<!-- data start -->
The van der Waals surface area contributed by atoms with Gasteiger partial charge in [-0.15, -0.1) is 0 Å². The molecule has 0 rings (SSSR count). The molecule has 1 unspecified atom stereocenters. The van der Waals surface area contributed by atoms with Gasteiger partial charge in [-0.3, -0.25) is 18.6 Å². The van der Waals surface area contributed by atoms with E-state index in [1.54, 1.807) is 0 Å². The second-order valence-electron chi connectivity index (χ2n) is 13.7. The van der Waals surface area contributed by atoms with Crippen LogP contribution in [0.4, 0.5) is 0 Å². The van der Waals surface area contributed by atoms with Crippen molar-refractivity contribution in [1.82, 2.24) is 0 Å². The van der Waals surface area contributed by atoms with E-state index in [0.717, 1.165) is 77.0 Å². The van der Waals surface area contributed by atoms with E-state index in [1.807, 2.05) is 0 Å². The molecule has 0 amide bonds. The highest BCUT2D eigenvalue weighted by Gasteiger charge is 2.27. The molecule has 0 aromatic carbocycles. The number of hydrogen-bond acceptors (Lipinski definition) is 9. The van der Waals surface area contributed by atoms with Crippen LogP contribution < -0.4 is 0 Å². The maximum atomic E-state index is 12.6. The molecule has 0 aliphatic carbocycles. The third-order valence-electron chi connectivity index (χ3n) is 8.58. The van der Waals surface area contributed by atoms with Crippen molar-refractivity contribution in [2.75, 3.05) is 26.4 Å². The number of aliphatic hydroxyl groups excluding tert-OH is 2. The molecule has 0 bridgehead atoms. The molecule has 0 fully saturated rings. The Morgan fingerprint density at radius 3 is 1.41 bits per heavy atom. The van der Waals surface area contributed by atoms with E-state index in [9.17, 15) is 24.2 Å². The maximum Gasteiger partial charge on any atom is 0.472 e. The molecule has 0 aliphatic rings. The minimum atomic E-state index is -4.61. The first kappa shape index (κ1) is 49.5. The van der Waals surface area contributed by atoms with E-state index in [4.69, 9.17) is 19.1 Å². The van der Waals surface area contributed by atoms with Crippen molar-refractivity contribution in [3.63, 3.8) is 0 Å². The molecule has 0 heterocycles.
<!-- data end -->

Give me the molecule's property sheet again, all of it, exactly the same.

The van der Waals surface area contributed by atoms with Gasteiger partial charge in [-0.15, -0.1) is 0 Å². The molecule has 0 rings (SSSR count). The molecule has 1 unspecified atom stereocenters. The van der Waals surface area contributed by atoms with Gasteiger partial charge in [-0.3, -0.25) is 18.6 Å². The van der Waals surface area contributed by atoms with E-state index in [1.54, 1.807) is 0 Å². The second-order valence-electron chi connectivity index (χ2n) is 13.7. The van der Waals surface area contributed by atoms with Crippen LogP contribution in [0.4, 0.5) is 0 Å². The van der Waals surface area contributed by atoms with Crippen molar-refractivity contribution in [1.82, 2.24) is 0 Å². The van der Waals surface area contributed by atoms with E-state index in [0.717, 1.165) is 77.0 Å². The van der Waals surface area contributed by atoms with E-state index in [1.807, 2.05) is 0 Å². The molecule has 0 amide bonds. The highest BCUT2D eigenvalue weighted by Gasteiger charge is 2.27. The molecule has 0 aromatic carbocycles. The number of hydrogen-bond acceptors (Lipinski definition) is 9. The van der Waals surface area contributed by atoms with Crippen LogP contribution < -0.4 is 0 Å². The maximum atomic E-state index is 12.6. The molecule has 0 aliphatic carbocycles. The third-order valence-electron chi connectivity index (χ3n) is 8.58. The van der Waals surface area contributed by atoms with Crippen molar-refractivity contribution in [2.75, 3.05) is 26.4 Å². The number of aliphatic hydroxyl groups excluding tert-OH is 2. The molecule has 0 bridgehead atoms. The molecule has 0 fully saturated rings. The Morgan fingerprint density at radius 3 is 1.41 bits per heavy atom. The van der Waals surface area contributed by atoms with E-state index in [9.17, 15) is 24.2 Å². The maximum Gasteiger partial charge on any atom is 0.472 e. The molecule has 0 aliphatic rings. The minimum atomic E-state index is -4.61. The first kappa shape index (κ1) is 49.5. The van der Waals surface area contributed by atoms with E-state index in [4.69, 9.17) is 19.1 Å². The van der Waals surface area contributed by atoms with Crippen molar-refractivity contribution in [3.63, 3.8) is 0 Å². The molecule has 0 heterocycles.